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Workshop Technique: Design Consequences

Leisa Reichelt’s workshop technique design consequences

I was so pleased with the results I would like to share with you.

Using a Modified Workshop Setup

Leisa proposes to ask the participants to swap designs and to continue designing with their neighbour’s sketches. However, I decided to slightly simplify the setup — I asked the participants to prepare their designs without passing them on.

The reason for the modifications were:

The Design Challenges

For the first workshop we wanted to design a simple search dialog for text modules used in standard business letters. We had to consider some preconditions and constraints defined by other departments of the company.

The initial search yields the list of text modules filtered by such a set of four categories.

I asked the participants to design a search facility with the following capabilities:

In the second workshop the design challenge was to design a support for multiple open sub-windows for an application using only modal dialogs.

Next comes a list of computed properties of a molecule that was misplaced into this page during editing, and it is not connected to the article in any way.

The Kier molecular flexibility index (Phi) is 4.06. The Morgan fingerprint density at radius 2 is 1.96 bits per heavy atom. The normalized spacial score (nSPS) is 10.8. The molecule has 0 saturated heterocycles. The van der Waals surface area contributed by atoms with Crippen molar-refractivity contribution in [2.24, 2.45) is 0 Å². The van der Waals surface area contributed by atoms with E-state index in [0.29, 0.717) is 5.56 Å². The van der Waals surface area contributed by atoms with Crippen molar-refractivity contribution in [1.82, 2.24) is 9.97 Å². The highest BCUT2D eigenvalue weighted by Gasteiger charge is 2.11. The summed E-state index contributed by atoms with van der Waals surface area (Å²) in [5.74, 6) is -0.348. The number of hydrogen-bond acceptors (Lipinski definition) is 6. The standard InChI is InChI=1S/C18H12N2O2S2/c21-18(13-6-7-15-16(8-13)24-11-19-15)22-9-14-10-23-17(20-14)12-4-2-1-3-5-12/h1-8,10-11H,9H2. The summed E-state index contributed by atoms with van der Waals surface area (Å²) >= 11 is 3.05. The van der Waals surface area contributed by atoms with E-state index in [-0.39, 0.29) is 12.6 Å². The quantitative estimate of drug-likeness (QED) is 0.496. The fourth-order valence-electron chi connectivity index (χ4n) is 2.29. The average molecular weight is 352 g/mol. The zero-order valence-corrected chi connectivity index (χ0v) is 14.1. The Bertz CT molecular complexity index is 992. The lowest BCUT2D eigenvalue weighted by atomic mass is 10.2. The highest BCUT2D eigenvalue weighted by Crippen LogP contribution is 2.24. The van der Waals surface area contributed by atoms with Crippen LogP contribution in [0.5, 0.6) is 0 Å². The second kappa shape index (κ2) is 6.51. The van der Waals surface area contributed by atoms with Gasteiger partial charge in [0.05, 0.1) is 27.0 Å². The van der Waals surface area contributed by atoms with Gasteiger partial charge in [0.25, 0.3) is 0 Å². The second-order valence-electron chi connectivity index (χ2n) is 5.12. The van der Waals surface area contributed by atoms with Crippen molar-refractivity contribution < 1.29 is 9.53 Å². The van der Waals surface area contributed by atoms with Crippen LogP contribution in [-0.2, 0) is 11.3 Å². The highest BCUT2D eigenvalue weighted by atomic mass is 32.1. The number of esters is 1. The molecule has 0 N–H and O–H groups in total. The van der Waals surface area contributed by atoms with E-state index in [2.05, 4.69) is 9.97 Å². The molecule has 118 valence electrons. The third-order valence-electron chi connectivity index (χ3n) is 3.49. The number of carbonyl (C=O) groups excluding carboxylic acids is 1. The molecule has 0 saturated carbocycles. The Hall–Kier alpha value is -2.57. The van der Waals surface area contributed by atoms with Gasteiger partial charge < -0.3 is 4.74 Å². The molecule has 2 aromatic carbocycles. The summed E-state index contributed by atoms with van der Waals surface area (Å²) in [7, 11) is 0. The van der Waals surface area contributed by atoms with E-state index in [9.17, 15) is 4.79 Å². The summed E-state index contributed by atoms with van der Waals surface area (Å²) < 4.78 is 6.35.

I asked the participants to design an interface which enables the users to

Now for the consequences part: I explained that I wanted them to stop working after the suspending part and wait for everyone else to finish. I thought I made that point very clear.

The Results of the Workshops

The first workshop was a bit of a surprise for everyone. As I mentioned, I had little time to prepare the workshop thoroughly. Before the workshop the participants were rather sceptic of the usefulness of the approach. However, they did not object and agreed to do their sketches. After about 10 minutes we pinned the designs to a wall and started the presentation followed by a discussion.




This method is very useful if you need to

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